By: Noriana Jakopin and Dr. Jenna Koschnitzky, Director of Research Programs.
In previous blogs we explained the functions of cell junctions as well as the ventricular zone (VZ) and subventricular zone (SVZ). Current research suggests that a cascade of events involving cell junctions, the VZ, and the SVZ may be the cause of fetal-onset hydrocephalus and its accompanying neurological disorders.
The neural stem cells (NSCs) make up the VZ and eventually differentiate into ependyma, the cells lining the ventricles. NSCs and ependyma are held together by different types of junctions. As a reminder, gap junctions use proteins called connexins and provide a channel for cell to cell communication when cells are close together, but not physically touching each other. Adherens junctions use proteins called cadherins and anchor cells to one another by providing a stiff connection between the cells. Tight junctions use proteins called claudins that create a barrier that does not allow fluid to pass in between the two cells.
In order for these junctions to function properly, it is essential that the correct proteins are deposited in the correct location. However, research suggests that in fetal-onset hydrocephalus, the cellular transport mechanisms which deposit the essential proteins to make the gap and adherens junctions are disordered. Several different genetic mutations can affect this transport process, causing the misplacement of proteins. This results in cell junctions which are unable to function properly, thus disrupting the connections between cells. The resulting cell junction abnormalities cause a disruption to the structure of the VZ and result in the loss of VZ cell layer in certain areas.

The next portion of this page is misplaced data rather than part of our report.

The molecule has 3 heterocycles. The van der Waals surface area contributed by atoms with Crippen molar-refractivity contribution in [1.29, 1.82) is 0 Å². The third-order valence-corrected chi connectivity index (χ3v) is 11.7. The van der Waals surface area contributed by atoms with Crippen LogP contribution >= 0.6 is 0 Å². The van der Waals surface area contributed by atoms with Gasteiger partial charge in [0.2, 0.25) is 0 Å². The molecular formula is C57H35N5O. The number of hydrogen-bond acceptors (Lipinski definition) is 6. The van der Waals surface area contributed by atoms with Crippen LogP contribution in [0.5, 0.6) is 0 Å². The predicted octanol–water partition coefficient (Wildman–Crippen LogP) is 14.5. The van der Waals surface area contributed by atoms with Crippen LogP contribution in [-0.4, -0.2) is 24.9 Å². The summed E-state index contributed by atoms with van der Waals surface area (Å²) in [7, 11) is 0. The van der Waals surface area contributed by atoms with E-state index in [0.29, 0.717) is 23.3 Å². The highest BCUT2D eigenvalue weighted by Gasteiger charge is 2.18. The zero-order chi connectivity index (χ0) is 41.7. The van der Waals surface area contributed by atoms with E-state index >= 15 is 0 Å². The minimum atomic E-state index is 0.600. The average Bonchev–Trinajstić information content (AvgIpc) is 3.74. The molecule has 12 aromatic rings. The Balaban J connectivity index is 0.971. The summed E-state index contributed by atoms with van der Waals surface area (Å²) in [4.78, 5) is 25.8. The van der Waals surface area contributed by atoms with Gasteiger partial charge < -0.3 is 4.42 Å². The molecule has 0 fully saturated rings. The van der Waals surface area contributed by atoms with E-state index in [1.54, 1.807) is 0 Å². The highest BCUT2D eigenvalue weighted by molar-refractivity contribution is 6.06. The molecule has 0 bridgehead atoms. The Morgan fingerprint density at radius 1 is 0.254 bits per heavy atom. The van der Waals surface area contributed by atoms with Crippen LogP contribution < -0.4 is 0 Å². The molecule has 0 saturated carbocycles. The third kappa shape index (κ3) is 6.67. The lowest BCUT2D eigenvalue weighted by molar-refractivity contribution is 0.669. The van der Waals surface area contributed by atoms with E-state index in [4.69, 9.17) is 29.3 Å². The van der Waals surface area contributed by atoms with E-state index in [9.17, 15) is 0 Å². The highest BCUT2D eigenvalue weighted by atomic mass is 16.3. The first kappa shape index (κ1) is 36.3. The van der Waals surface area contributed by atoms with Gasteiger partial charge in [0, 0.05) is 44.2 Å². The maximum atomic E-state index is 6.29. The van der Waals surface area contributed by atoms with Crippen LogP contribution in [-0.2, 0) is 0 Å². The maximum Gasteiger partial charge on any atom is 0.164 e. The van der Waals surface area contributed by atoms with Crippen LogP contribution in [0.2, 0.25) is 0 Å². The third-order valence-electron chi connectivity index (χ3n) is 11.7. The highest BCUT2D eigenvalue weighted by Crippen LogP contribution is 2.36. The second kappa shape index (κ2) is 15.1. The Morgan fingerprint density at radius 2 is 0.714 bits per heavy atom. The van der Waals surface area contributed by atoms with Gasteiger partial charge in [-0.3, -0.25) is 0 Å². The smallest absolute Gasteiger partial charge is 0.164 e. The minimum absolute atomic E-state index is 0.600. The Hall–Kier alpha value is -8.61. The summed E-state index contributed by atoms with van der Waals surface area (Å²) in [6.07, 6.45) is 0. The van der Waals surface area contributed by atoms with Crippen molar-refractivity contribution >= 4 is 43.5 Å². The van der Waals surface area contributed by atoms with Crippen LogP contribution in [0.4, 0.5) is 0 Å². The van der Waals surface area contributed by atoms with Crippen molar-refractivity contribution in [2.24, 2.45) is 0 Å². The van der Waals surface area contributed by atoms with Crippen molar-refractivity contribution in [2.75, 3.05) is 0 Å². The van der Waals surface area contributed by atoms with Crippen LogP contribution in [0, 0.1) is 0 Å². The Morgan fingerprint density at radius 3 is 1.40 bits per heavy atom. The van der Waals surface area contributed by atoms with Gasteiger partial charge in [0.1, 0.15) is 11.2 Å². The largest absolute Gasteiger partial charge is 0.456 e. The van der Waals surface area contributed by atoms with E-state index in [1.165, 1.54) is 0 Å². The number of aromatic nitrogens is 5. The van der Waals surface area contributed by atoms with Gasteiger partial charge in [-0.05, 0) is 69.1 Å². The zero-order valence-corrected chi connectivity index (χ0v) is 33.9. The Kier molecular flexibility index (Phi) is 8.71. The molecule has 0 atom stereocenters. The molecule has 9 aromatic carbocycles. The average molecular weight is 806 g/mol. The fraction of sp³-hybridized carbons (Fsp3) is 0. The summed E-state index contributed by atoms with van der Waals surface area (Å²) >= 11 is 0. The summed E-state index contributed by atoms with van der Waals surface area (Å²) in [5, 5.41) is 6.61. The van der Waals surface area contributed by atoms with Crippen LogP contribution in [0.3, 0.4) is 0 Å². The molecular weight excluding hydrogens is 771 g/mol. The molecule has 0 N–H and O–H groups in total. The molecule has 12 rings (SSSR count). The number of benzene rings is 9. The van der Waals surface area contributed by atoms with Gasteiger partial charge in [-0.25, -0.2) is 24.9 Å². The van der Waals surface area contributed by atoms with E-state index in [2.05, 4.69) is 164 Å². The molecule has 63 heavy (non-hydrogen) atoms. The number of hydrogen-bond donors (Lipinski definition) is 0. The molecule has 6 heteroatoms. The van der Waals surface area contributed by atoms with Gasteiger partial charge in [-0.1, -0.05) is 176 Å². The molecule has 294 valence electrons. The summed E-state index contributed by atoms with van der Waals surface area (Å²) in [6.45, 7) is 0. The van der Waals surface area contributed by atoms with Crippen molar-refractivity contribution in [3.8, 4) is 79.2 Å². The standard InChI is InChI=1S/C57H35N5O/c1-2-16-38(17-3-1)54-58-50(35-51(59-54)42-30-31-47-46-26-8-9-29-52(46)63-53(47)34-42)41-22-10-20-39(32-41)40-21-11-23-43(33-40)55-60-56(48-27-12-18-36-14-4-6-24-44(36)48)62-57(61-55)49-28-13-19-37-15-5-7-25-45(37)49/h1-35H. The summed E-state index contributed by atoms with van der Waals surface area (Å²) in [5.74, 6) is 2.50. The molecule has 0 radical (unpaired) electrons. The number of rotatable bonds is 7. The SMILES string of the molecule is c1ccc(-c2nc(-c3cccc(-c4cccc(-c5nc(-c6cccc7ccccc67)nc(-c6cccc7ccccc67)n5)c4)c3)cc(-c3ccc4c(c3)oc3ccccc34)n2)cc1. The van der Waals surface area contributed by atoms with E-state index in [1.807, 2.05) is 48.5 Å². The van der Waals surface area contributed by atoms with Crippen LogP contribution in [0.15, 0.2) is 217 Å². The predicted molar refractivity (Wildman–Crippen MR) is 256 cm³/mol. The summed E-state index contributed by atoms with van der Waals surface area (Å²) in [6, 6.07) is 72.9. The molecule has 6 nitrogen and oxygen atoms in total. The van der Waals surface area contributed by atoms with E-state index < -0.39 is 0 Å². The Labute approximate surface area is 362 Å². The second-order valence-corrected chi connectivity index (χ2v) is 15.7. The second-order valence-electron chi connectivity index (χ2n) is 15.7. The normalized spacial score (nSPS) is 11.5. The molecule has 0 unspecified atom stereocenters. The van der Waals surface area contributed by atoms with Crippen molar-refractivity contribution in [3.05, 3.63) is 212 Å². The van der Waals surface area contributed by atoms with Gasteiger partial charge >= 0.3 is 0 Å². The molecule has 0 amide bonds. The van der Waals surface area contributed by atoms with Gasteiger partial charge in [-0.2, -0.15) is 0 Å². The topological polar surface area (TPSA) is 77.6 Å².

VZ disruption occurs in a very specific spatial and temporal pattern during fetal development. VZ disruption in the cerebral aqueduct results in the absence of ciliated ependyma in the aqueduct which leads to aqueductal stenosis, or narrowing of the aqueduct, and hydrocephalus.
VZ disruption in the telencephalon, the fetal precursor to the cerebrum, causes NSCs and neural progenitor cells (NPCs) to fall into the CSF. Since the maturation of NPCs requires the use of NSCs as scaffolding, any NPCs that have not been lost to CSF are unable to properly mature and begin migration. Thus, the VZ disruption alters the pathways of neurogenesis, resulting in abnormal brain development.
There has been recent research in support of this theory on the progression of fetal-onset hydrocephalus and its accompanying neurological challenges. Recently, Dr. Esteban M. Rodriguez and Dr. Maria M. Guerra delineated the theory in a review paper based on such research. They believe that this research opens the possibility for the development of therapies using NSCs and offers an explanation as to why the treatment of hydrocephalus does not reverse many of the associated neurological disorders (e.g. epilepsy).